Crucified Jesus between two standing figures by Osagie Osifo
A wooden panel displayed in the Catholic Chapel of the University of Ibadan, carved by Osagie Osifo in 1961. (Willett, F. 2002 African Art London, Thames & Hudson Ltd.)
Here, Jesus is flanked by Mary, his mother, and John the “beloved disciple”, in a moment that could not be more serene. Mary and John both have their eyes closed, and their hands positioned as if in prayer. The object of their devotion is obviously the crucified Jesus, who, raised above and between them, forms the focus of the carving. Adding to the peace and calm of the image are the leaves: trefoil forms (possibly alluding to the trinity of the Christian God), while the simple interlace designs at top and bottom call to mind those of Celtic art. I think the whole composition has something of a Celtic “feel” to it.
Except, of course, that this is clearly an African work, and specifically one informed by the art and history of the kingdom of Benin, now a part of Nigeria. Osagie Osifo, himself from Benin, has fashioned this image deliberately to echo the famous bronzes, “rescued” by a British punitive expedition in 1897 mounted against the Oba (King of Benin) and his chiefs.
The Oba ruled over a highly organised society which, though famed now for its art and advanced understanding of casting bronze, was also extremely warlike. It was a culture where much of the religion and ritual was focused upon the King himself and on his ancestors. Some of these customs have been restored and are practised today in modern Benin. Osifo’s carving of Jesus challenges this in the most radical way.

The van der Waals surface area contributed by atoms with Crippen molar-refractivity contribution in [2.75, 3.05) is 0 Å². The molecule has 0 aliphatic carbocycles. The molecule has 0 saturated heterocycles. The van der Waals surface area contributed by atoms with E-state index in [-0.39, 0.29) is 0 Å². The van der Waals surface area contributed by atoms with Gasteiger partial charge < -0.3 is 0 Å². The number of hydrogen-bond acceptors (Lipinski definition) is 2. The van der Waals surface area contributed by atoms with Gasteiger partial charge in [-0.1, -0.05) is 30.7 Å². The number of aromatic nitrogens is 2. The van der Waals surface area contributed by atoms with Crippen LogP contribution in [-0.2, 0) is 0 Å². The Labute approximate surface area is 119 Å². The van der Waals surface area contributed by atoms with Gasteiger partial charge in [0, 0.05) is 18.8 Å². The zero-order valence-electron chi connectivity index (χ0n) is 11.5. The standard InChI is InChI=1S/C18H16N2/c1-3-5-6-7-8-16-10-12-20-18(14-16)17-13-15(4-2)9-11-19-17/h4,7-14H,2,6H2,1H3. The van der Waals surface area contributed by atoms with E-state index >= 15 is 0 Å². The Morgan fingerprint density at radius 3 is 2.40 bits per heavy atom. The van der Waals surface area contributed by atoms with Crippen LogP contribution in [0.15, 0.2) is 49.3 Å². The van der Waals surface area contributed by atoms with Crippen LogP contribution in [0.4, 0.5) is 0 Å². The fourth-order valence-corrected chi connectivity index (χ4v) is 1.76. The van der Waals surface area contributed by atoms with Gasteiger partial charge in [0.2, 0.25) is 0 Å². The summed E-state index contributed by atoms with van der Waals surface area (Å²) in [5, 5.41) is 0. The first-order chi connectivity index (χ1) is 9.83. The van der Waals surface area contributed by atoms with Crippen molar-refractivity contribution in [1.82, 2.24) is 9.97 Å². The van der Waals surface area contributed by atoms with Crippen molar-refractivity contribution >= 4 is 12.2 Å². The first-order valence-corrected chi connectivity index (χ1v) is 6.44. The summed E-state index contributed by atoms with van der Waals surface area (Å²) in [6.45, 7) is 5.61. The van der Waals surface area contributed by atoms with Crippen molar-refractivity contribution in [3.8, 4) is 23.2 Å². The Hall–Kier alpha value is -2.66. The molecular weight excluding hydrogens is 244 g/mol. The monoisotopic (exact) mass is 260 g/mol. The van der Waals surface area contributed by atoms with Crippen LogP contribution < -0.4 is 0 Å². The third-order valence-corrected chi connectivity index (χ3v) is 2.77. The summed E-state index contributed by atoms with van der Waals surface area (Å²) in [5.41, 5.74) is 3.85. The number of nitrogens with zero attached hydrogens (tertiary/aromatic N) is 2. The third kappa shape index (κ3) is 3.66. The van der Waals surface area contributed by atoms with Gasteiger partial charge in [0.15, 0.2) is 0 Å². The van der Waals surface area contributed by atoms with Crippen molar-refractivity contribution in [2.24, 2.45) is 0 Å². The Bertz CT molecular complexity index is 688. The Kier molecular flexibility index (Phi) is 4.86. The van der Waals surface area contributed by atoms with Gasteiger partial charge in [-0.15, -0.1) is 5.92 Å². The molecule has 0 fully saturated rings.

The Oba stands between two of his officials in this bronze plaque. He holds a huge sword in one hand, and a staff of office on the other. The three figures are helmeted, the Oba appearing the most fearsome of all with his distinctive collar and his domineering stance. His helmet is spiked. Nothing in this image would signify peace or tranquillity; it has only to do with naked power and aggression. By substituting the Oba for Jesus, and the two warriors for Mary and John, Osifo has consciously declared his position: Christ is Lord. He alone is worthy of worship.
Stylistically, Jesus and the Oba might share some characteristics: short legs and long arms, and both sport a similar wrapped garment with its hem rising to the waist at the front. (And there are leaf shapes on the Oba’s bronze background, too). But there the similarity ends. Much as with the confrontation between Jesus and Pilate, here two entirely opposite world-views collide. The one exercises power by bullying and coercion, military might and political clout. The other, relying on the power and authority of a loving Father, chooses to suffer, and dies on a cross.
Osifo’s carving is beautiful in its own right, but for me it becomes all the more so as I consider how it, and how the gospel, subverts the traditional order of things. Paul writes to the church at Colossae:
“And having disarmed the powers and authorities, he made a public spectacle of them, triumphing over them by the cross.” Col.2:15.
The work is a beautifully contextualised statement on how Jesus challenges that which diminishes our humanity, oppresses us, or distracts us from our true vocation. It is in recognising the truth of Israel’s God and of the one he sent, that we can then see a hope for the world. Without him, insecurity and violence are sure to reign. The carving redeems something of Benin’s art, but in doing so must drastically alter it. Rightly, Jesus is at the centre, and the true power lies – as it should in our lives – in the crucifixion itself.